5 Important Things to know before planning a Maldives Trip
Updated: Apr 16, 2020
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1. Don't stay in The Maldives for too long...or too short!
Too much of anything can ruin your experience. Unless you are planning on doing a combined trip with specific activities such as diving or deep sea fishing, Maldives is perfect for a short stay. Anything more than 1 week* could be too much unless you include several islands or 2 resorts. Also it is important that you remember that it takes almost half a day to travel to and from each island, resort or atoll, so make sure you take this into account when building your Maldives itinerary.
My recommendation depending on what kind of trip you are planning (and budget):
- 11 day itinerary including a local island or a resort (4 days) + a diving/snorkeling Liveaboard (7 days). You can also do it the other way around as there are some 4 night liveaboard options.
- 9 day itinerary including a local island and a resort (or 2 resorts if you want to skip the local island experience, which would be a pity!).
- 5 days extension from an Sri Lanka adventure. If you are traveling to Sri Lanka or a any other country close to The Maldives don't miss the opportunity to add some days to your adventure and get a taste of The Maldivian experience.
*Add 1 or 2 days for transfers to any of these itineraries.
2. Airport Transfers can be very expensive, CHECK before booking your accommodation
Once you land into Velana International Airport in Malé you will need to get a transfer to your island/resort. There are usually two common ways: speedboat or seaplane.
Most of the resorts are only accessible by seaplane and it has to be arranged with the resort. At the beginning of 2020 prices start at 480 USD per roundtrip/person. Some other resorts closer to Male airport can be reached with a private speedboat service which usually is cheaper than a flight. It is important to check with the hotel if you can book your own transfer as some make it compulsory to take their transfer. At the beginning of 2020 prices start at 160 USD per roundtrip/person.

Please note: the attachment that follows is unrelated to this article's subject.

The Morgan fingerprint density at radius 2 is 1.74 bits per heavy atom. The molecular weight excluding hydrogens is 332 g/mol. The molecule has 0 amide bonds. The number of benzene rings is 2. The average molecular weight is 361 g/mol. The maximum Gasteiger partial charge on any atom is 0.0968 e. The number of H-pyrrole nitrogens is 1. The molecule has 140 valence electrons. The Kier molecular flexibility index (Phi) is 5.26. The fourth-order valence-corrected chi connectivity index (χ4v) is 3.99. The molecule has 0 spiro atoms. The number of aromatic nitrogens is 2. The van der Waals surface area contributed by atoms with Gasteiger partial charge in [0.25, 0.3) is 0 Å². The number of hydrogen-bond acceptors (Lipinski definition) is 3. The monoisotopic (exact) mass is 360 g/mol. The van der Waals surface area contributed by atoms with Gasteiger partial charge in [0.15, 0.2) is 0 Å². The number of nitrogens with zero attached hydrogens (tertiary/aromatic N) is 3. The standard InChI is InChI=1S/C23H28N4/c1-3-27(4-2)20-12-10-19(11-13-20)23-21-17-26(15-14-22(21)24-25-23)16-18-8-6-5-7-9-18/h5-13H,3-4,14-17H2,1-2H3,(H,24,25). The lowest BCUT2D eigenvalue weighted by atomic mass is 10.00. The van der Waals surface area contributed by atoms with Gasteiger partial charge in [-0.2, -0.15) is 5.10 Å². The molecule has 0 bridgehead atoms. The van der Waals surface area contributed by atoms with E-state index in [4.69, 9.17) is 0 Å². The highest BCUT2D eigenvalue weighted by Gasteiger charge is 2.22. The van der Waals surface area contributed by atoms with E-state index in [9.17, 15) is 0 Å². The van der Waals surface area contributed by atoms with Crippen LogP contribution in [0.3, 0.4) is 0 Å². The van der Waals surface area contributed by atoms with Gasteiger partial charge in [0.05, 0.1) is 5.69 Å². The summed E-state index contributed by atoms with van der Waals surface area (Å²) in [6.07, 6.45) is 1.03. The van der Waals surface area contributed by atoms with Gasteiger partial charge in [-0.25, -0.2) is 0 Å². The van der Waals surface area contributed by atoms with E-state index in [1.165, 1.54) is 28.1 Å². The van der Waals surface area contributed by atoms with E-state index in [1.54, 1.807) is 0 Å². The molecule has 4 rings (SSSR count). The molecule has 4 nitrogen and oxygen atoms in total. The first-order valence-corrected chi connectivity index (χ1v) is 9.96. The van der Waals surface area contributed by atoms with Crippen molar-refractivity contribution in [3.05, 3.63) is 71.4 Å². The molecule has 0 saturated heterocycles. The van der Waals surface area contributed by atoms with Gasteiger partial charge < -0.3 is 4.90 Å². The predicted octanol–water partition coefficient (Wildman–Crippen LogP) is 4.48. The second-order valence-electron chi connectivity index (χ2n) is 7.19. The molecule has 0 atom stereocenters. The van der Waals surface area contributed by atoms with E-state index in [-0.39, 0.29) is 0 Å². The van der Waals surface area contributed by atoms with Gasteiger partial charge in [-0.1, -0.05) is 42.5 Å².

If you are going to a local island near Male your journey will be definitely more affordable as there is a regular speedboat service that locals also use. The speedboat service can be arranged by the hotel but they will usually charge you the same as the company offering the service. The speedboat from Male to Ukulhas was 100 USD per roundtrip/person and there were two services a day (the same route also covers Rashdoo).
So remember, before booking any hotel with an amazing rate, make sure to add -at least- the transfer costs to compare all the options.
Pro-tip : If your flight arrives late evening or you fly out early morning, you might have need an overnight at Male. Check with your hotel.
Photos: Speedboat transfer arriving to the local island of Rashdoo. Seaplane taking off..
3. The unique condition of The Maldives: One island, one resort
Basically meaning that one hotel occupies the whole island. This can be amazing if you make the right choice and your resort matches your expectations, but it also means that you will be limited to the offering of the resort (and its prices) when it comes to restaurants/food, excursions, house reef, etc.
This point is to be considered when building your budget and planning the length of your stay. For instance if you aren't planning on getting the full board accommodation option check if the hotel offers a la carte menú or the price of the buffet.